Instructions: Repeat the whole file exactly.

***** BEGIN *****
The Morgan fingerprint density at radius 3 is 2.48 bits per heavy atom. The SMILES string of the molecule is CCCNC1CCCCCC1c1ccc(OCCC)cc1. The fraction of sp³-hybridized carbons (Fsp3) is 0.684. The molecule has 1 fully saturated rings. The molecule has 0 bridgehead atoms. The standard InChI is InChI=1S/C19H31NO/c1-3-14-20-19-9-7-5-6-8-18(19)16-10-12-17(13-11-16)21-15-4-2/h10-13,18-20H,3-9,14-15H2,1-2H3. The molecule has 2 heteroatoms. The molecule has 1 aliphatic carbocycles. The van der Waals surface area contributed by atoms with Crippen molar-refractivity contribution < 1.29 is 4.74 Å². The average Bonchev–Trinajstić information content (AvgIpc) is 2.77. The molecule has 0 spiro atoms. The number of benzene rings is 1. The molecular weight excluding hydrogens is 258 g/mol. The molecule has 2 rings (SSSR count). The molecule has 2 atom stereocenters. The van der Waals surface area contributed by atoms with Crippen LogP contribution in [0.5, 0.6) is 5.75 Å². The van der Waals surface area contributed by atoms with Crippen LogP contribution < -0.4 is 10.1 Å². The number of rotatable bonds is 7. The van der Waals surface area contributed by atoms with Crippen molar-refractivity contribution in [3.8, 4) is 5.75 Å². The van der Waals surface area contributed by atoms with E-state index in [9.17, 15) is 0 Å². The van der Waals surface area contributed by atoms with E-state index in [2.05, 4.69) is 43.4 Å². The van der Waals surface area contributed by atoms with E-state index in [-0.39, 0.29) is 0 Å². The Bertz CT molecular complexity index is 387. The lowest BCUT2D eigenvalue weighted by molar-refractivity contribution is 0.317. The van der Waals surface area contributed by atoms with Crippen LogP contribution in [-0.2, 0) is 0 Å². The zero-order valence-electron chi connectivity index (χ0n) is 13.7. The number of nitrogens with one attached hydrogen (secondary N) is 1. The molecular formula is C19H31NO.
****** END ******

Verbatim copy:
The Morgan fingerprint density at radius 3 is 2.48 bits per heavy atom. The SMILES string of the molecule is CCCNC1CCCCCC1c1ccc(OCCC)cc1. The fraction of sp³-hybridized carbons (Fsp3) is 0.684. The molecule has 1 fully saturated rings. The molecule has 0 bridgehead atoms. The standard InChI is InChI=1S/C19H31NO/c1-3-14-20-19-9-7-5-6-8-18(19)16-10-12-17(13-11-16)21-15-4-2/h10-13,18-20H,3-9,14-15H2,1-2H3. The molecule has 2 heteroatoms. The molecule has 1 aliphatic carbocycles. The van der Waals surface area contributed by atoms with Crippen molar-refractivity contribution < 1.29 is 4.74 Å². The average Bonchev–Trinajstić information content (AvgIpc) is 2.77. The molecule has 0 spiro atoms. The number of benzene rings is 1. The molecular weight excluding hydrogens is 258 g/mol. The molecule has 2 rings (SSSR count). The molecule has 2 atom stereocenters. The van der Waals surface area contributed by atoms with Crippen LogP contribution in [0.5, 0.6) is 5.75 Å². The van der Waals surface area contributed by atoms with Crippen LogP contribution < -0.4 is 10.1 Å². The number of rotatable bonds is 7. The van der Waals surface area contributed by atoms with Crippen molar-refractivity contribution in [3.8, 4) is 5.75 Å². The van der Waals surface area contributed by atoms with E-state index in [9.17, 15) is 0 Å². The van der Waals surface area contributed by atoms with E-state index in [2.05, 4.69) is 43.4 Å². The van der Waals surface area contributed by atoms with E-state index in [-0.39, 0.29) is 0 Å². The Bertz CT molecular complexity index is 387. The lowest BCUT2D eigenvalue weighted by molar-refractivity contribution is 0.317. The van der Waals surface area contributed by atoms with Crippen LogP contribution in [-0.2, 0) is 0 Å². The zero-order valence-electron chi connectivity index (χ0n) is 13.7. The number of nitrogens with one attached hydrogen (secondary N) is 1. The molecular formula is C19H31NO.